Subsidizing the press: newspapers or news?
Posted by srconstantin on July 18, 2009
Paul Starr of Princeton and the American Prospect thinks maybe we should, but in a viewpoint-neutral way:
Public policy in the United States didn’t always put the public press at a relative disadvantage. Beginning in the 1790s, when most papers were partisan, Congress subsidized their development through postal policy. The postal rates for sending newspapers through the mail were set below cost, and editors could exchange copies with one another at no charge. Congress also refrained from taxing newspapers, a legacy of colonial opposition to Britain’s Stamp Act. These postal and tax policies — unlike the subsidies that the president and other officials gave their own party papers through printing contracts and government advertising — benefited newspapers across the board. In the language of modern First Amendment law, the postal subsidies were “viewpoint-neutral.” As Madison and other founders envisaged, they didn’t just promote newspapers; they also helped to knit together the young republic and sustain its political life.
As Clay Shirky pointed out, news for people who followed politics closely had always been subsidized: by advertisements observed by the eyeballs of people who picked up a newspaper for the classifieds or the sports scores or the weather. Now, classifieds, sports, weather, financial stats, and so on are available outside of newspapers, which is why ad revenue isn’t enough for papers anymore; information has come unbundled. So maybe we need another kind of subsidy.
Notice that trade periodicals have done fine even as newspapers have crumbled. This is partly because the subscriptions are paid for by readers’ employers. So it’s worth wondering whether employers who need globally literate workers — probably anything in international business, to start with — could buy newspaper subscriptions. It would work something like academic journal subscriptions: no content is free, but everyone has a pre-paid subscription, so reading is free on the margin. But that could become a problem for the free press, as employers would probably choose newspapers friendly to their policies or institutional culture. The same applies to the dream of having foundations fund investigative journalism. That can be a part, but not the whole, of the solution for news; I wouldn’t feel adequately informed in a world where all my information came from think tanks.
Normally, I don’t argue for the government to subsidize a thing just because I like it a lot. (The NSF, NEH, and Smithsonian are my big exceptions. Science is my bread and butter, and art is my joy.) But there’s a case to be made that newspapers are a genuine public good. The thing is, people don’t choose to read “hard news” when they have other options: politics, war, and international relations take a back seat to culture and opinion (and lolcats). And the result is a less educated citizenry. We used to have a newspaper system that effectively forced people to get some neutrally presented hard news, but we don’t anymore. Like a high-school education, not everybody really needs a newspaper to make it through life; you could earn a paycheck without knowing the capital of France or the current president of the US. We accept that such an outcome is worth preventing when it comes to education; we might do the same when it comes to self-education through news.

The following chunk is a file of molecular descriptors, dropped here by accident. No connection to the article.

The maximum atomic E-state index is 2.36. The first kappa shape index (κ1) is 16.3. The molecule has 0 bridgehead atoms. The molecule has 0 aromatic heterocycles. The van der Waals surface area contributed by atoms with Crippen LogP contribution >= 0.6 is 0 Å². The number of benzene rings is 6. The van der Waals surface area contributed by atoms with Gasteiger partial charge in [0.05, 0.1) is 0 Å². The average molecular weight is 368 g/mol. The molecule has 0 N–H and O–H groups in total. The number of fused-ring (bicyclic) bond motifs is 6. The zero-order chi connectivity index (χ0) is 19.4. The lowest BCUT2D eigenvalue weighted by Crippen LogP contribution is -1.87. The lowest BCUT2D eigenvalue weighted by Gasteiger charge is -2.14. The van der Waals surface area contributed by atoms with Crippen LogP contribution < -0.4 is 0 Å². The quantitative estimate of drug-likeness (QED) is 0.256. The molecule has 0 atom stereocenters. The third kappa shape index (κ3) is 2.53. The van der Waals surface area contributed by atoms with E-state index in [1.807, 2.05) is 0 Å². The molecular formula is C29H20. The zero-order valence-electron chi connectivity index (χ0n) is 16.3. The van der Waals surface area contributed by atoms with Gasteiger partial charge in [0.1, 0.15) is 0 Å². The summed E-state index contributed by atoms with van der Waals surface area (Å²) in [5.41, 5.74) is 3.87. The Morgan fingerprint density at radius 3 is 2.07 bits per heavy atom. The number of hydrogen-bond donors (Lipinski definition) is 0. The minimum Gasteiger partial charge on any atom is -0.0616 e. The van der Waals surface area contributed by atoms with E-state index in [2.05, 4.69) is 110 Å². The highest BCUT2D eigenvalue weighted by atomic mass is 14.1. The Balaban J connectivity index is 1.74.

There’s always the question of what a newspaper is, of course. Is a blog a newspaper? Is Rolling Stone? I think any government attempt to distinguish newspapers from non-newspapers will damage freedom of the press; we have to be more careful with a newspaper subsidy than with, say, a corn subsidy. Besides, even things that are clearly not newspapers (Twitter) can provide news. If the newspapers vanished but news persisted, we’d still have an educated population; the problem is that without newspapers, there may be less news.
An alternative idea — I’m dreaming wildly — is an NSF for investigative journalism. You write in with your credentials and a proposal for a story, to be published anywhere, newspaper, blog, giant blimp, whatever. Within hours, if you’re judged legitimate, you get a small government grant to pursue the story. We’d be subsidizing news, not newspapers. The problem, of course, is speed: I have no idea if it would be possible to make these kinds of decisions on the fly in a bureaucracy, but they are made on the fly in newsrooms, as editors decide which stories are worth running. This “journalism fund” doesn’t get away from the neutrality issue — what if the government doesn’t want a story to leak? — but it doesn’t deny the existence of new media, the way subsidizing newspapers would.
Starr says, “We need the modern equivalent of the postal subsidies of the early American republic, except that there ought to be no bias in favor of publications that appear in print.” But we want to have a bias in favor of news, as opposed to celebrity gossip, weather, classified ads, humor, or personal blogs. So it seems that Starr’s subsidy is hard to implement unless the government takes it upon itself to distinguish news from non-news.